The new association was created with the primary goal of creating a more powerful, effective organization to better serve its members. This is especially critical as states struggle through difficult budgetary times, prepare for the implementation of the Affordable Care Act and address other challenges to the program’s sustainability, both at the state and federal level.

The National Association of Medicaid Directors’ vision is to ensure the voices of all state Medicaid directors are being heard. Only then can the needs of all state Medicaid directors be met. This will require building consensus. While that may not be easy, it is necessary to effectively influence the development of federal legislation, as well as regulations and other forms of guidance from the administration.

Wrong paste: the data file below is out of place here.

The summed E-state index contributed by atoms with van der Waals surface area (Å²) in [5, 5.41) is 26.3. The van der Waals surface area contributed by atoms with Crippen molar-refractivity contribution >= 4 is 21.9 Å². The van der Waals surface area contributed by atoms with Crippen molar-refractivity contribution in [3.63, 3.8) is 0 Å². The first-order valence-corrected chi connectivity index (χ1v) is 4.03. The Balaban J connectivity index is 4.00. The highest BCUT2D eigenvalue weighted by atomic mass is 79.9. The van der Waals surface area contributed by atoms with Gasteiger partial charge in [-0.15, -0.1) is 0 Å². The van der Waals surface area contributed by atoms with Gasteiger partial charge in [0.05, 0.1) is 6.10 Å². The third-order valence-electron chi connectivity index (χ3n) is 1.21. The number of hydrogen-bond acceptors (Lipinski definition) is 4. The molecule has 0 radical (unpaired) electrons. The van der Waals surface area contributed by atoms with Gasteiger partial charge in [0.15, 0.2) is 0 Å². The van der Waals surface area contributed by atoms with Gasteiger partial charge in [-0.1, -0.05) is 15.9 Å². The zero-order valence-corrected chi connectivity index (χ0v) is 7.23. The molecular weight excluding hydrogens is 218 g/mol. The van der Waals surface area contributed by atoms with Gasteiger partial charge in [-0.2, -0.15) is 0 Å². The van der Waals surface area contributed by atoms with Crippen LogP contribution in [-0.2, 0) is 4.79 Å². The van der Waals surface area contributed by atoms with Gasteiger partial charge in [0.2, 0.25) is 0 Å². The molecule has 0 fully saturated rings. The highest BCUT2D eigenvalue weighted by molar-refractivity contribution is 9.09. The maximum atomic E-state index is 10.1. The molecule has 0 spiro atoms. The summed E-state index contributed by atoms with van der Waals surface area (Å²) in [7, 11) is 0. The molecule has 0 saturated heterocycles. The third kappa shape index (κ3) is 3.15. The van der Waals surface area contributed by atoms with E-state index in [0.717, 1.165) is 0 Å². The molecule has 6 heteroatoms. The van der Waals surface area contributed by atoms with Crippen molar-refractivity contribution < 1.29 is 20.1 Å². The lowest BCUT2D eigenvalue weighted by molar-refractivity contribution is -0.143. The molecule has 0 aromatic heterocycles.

But the association will not focus entirely on policy development or federal advocacy. In recognizing that not every challenge can be resolved at the national or federal level, the association also will play a strong role in developing technical assistance and best practices to educate and inform all states. Medicaid is so large and complex that even veteran directors will be challenged by the multitude of reforms anticipated in the Affordable Care Act. The association aims to help all directors become more efficient and effective, utilizing tools such as timely analysis of federal developments, member-to-member networking and knowledge development, as well as issue briefs highlighting promising practices and lessons learned.

NAMD Structure